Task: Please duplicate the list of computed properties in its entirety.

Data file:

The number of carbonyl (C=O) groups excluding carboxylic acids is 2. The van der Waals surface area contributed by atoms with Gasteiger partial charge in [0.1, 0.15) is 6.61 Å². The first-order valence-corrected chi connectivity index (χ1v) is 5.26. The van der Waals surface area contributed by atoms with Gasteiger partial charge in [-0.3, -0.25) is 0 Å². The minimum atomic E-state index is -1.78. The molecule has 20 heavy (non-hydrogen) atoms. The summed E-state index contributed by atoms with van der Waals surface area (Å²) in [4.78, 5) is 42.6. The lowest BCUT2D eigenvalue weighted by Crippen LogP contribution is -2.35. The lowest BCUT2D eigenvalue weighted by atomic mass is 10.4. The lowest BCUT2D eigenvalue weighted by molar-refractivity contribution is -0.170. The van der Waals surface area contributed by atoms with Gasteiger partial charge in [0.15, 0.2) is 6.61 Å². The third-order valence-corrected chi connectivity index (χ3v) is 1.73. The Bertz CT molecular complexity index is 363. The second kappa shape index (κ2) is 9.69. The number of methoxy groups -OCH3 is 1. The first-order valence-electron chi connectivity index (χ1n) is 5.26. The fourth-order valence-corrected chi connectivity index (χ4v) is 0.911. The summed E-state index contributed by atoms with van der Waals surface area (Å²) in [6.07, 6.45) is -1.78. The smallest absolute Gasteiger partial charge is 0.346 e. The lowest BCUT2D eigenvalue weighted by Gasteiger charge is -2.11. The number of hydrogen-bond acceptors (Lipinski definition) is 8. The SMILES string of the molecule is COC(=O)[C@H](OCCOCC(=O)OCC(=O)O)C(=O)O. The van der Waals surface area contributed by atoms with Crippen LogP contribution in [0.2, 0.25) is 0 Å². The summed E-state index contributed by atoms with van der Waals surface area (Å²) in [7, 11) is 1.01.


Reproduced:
The number of carbonyl (C=O) groups excluding carboxylic acids is 2. The van der Waals surface area contributed by atoms with Gasteiger partial charge in [0.1, 0.15) is 6.61 Å². The first-order valence-corrected chi connectivity index (χ1v) is 5.26. The van der Waals surface area contributed by atoms with Gasteiger partial charge in [-0.3, -0.25) is 0 Å². The minimum atomic E-state index is -1.78. The molecule has 20 heavy (non-hydrogen) atoms. The summed E-state index contributed by atoms with van der Waals surface area (Å²) in [4.78, 5) is 42.6. The lowest BCUT2D eigenvalue weighted by Crippen LogP contribution is -2.35. The lowest BCUT2D eigenvalue weighted by atomic mass is 10.4. The lowest BCUT2D eigenvalue weighted by molar-refractivity contribution is -0.170. The van der Waals surface area contributed by atoms with Gasteiger partial charge in [0.15, 0.2) is 6.61 Å². The third-order valence-corrected chi connectivity index (χ3v) is 1.73. The Bertz CT molecular complexity index is 363. The second kappa shape index (κ2) is 9.69. The number of methoxy groups -OCH3 is 1. The first-order valence-electron chi connectivity index (χ1n) is 5.26. The fourth-order valence-corrected chi connectivity index (χ4v) is 0.911. The summed E-state index contributed by atoms with van der Waals surface area (Å²) in [6.07, 6.45) is -1.78. The smallest absolute Gasteiger partial charge is 0.346 e. The lowest BCUT2D eigenvalue weighted by Gasteiger charge is -2.11. The number of hydrogen-bond acceptors (Lipinski definition) is 8. The SMILES string of the molecule is COC(=O)[C@H](OCCOCC(=O)OCC(=O)O)C(=O)O. The van der Waals surface area contributed by atoms with Crippen LogP contribution in [0.2, 0.25) is 0 Å². The summed E-state index contributed by atoms with van der Waals surface area (Å²) in [7, 11) is 1.01.